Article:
This story first appeared on the Atlantic Cities website and is reproduced here as part of the Climate Desk collaboration.
In the history of the United States, we've moved people for all sorts of reasons, blithely certain that they'll be fine. The sterile terms we've given these processes—"managed retreat" or "urban renewal"—suggest that they're, well, manageable. But it's not as easy as the planners would have us believe. Over decades, I have studied the significant social, emotional, and psychological costs of displacement. As a psychiatrist, I have seen the painful and often unseen effects of urban renewal, gentrification, and other major changes in cities.
Displacement triggers lifelong sorrow, what psychologist Marc Fried famously called "grieving for a long home." And it's not just grief over a place. Displacement breaks up social networks, and disperses social capital. It costs individuals an enormous amount of money, very little of which is replaced by any of the "repayment" schemes, which typically cover the cost of a house, but not the intangibles like replacing one's neighborhood. And it sets people back, adding opportunity costs to other kinds of problems. I've called this "root shock," to try to capture the ways in which upheaval disturbs our very connection with the earth.
Experts tend to use displacement to mean moving people away from a particular geography. But recent storms in New Jersey, where I live, have caused me to reconsider this definition. In August 2011, Tropical Storm Irene was supposed to bear in on the coast of New Jersey, so my family and I decided to wait out the storm in the New York town of Warwick. As fate would have it, the storm hit there directly, flooding the downtown and nearby roads. On arriving home, I found two feet of water in my basement. Then, in October 2011, a freak snowstorm swept through the region before leaves had fallen from the trees, breaking limbs, downing electric lines and flooding my basement. Halloween was canceled. Just one year later, in October 2012, Hurricane Sandy destroyed our train service into New York City, where I work. It was months before the route was fully restored. To cap it all off, a nor'easter ripped through the region the following February, causing yet more damage.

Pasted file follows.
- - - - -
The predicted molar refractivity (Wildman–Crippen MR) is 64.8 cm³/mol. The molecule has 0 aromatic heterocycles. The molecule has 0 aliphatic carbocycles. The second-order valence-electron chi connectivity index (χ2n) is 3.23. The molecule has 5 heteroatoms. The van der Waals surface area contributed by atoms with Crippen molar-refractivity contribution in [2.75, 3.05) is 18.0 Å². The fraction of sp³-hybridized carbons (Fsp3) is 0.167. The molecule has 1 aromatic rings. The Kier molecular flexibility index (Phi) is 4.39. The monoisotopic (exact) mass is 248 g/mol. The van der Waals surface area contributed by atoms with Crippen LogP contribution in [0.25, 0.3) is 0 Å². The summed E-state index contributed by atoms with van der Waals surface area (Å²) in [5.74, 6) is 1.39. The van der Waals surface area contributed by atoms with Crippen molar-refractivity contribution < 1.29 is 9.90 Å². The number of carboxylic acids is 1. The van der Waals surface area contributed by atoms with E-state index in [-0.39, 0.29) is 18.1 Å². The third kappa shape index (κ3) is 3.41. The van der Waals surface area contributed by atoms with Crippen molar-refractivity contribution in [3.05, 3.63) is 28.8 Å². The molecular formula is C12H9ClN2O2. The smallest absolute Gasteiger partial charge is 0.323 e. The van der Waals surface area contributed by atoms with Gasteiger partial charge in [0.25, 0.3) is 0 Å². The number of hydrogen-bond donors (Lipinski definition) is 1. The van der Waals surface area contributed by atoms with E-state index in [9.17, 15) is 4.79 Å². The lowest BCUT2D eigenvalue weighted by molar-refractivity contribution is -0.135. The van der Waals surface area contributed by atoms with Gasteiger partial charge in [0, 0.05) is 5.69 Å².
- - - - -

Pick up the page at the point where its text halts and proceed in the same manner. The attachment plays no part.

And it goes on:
While many people living in the Sandy-affected region have been physically displaced by the storm, all of us—even those who continue to live in the same location—have to reconcile the fact that we now live in a new weather system. While the weather displaced some of us from our homes, it cost us all a way of life. This is a different, but very profound, kind of displacement.
It is with this mindset I look at the reality we now inhabit. Sandy led FEMA to change its flood maps, which means countless homeowners now face a steep rise in insurance costs. That will lead some people to move, undermining communities and the very nature of the shore, which, in many ways, holds New Jersey together.
While the weather displaced some of us from our homes, it cost us all a way of life.
Understanding displacement isn't just a matter of determining who lives in the FEMA flood zone and who lives safely outside it. Homeowners like me, five miles from the water's edge, depend entirely on trains, gas deliveries and electricity, and all of this regional infrastructure is situated at the water's edge. Flooding in my basement threatens all the equipment that makes my house function – my furnace, hot water heater, washer and dryer. I have put in a sump pump, but now I need a generator to run it if the electricity fails. I am saving up for the generator, and hoping I get the money before we get a storm. That is only the beginning of the costs I face in refitting my house for the new weather.
As an adviser to Rebuild by Design, I have helped teams develop their plans for Hurricane Sandy recovery. As the designers tackle the implications of their research, it is important to remember that climate change has deeply personal effects. I've asked designers to consider the Jersey Shore, for example, as the center of New Jersey, a place that is held together by homeowners now facing high insurance. By living on the shore, those homeowners help maintain one of the state's greatest assets — might we plan differently if we understood that they are the backbone of New Jersey's tourism industry?
We want to come through this crisis a stronger region. But to do that we must take good care of everyone who is displaced. In this situation, that is everyone.